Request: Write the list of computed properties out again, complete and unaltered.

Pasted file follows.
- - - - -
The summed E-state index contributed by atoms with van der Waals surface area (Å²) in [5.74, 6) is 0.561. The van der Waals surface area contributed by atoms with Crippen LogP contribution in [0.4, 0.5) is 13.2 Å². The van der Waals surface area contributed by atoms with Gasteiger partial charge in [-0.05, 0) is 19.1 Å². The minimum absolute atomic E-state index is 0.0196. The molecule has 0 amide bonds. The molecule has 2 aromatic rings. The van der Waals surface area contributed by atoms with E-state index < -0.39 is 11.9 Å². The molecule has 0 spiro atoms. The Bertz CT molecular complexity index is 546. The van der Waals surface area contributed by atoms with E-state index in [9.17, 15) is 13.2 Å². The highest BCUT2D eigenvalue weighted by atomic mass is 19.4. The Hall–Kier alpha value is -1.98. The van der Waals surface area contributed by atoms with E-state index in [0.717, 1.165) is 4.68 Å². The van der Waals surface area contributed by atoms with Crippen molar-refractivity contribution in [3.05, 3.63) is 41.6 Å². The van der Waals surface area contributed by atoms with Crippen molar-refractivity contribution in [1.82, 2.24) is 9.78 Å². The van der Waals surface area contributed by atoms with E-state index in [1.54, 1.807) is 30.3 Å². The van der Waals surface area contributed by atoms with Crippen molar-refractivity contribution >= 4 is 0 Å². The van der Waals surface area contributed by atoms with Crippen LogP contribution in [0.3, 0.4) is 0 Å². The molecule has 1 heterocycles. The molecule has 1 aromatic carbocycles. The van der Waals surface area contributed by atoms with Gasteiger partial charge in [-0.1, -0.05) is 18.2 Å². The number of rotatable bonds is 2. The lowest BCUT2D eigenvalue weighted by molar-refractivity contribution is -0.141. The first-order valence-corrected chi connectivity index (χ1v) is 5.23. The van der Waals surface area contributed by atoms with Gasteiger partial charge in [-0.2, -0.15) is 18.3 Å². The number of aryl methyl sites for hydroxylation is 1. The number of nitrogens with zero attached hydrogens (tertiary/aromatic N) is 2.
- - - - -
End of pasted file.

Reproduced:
The summed E-state index contributed by atoms with van der Waals surface area (Å²) in [5.74, 6) is 0.561. The van der Waals surface area contributed by atoms with Crippen LogP contribution in [0.4, 0.5) is 13.2 Å². The van der Waals surface area contributed by atoms with Gasteiger partial charge in [-0.05, 0) is 19.1 Å². The minimum absolute atomic E-state index is 0.0196. The molecule has 0 amide bonds. The molecule has 2 aromatic rings. The van der Waals surface area contributed by atoms with E-state index < -0.39 is 11.9 Å². The molecule has 0 spiro atoms. The Bertz CT molecular complexity index is 546. The van der Waals surface area contributed by atoms with E-state index in [9.17, 15) is 13.2 Å². The highest BCUT2D eigenvalue weighted by atomic mass is 19.4. The Hall–Kier alpha value is -1.98. The van der Waals surface area contributed by atoms with E-state index in [0.717, 1.165) is 4.68 Å². The van der Waals surface area contributed by atoms with Crippen molar-refractivity contribution in [3.05, 3.63) is 41.6 Å². The van der Waals surface area contributed by atoms with Crippen molar-refractivity contribution in [1.82, 2.24) is 9.78 Å². The van der Waals surface area contributed by atoms with E-state index in [1.54, 1.807) is 30.3 Å². The van der Waals surface area contributed by atoms with Crippen molar-refractivity contribution >= 4 is 0 Å². The van der Waals surface area contributed by atoms with Crippen LogP contribution in [0.3, 0.4) is 0 Å². The molecule has 1 heterocycles. The molecule has 1 aromatic carbocycles. The van der Waals surface area contributed by atoms with Gasteiger partial charge in [-0.1, -0.05) is 18.2 Å². The number of rotatable bonds is 2. The lowest BCUT2D eigenvalue weighted by molar-refractivity contribution is -0.141. The first-order valence-corrected chi connectivity index (χ1v) is 5.23. The van der Waals surface area contributed by atoms with Gasteiger partial charge in [-0.2, -0.15) is 18.3 Å². The number of aryl methyl sites for hydroxylation is 1. The number of nitrogens with zero attached hydrogens (tertiary/aromatic N) is 2.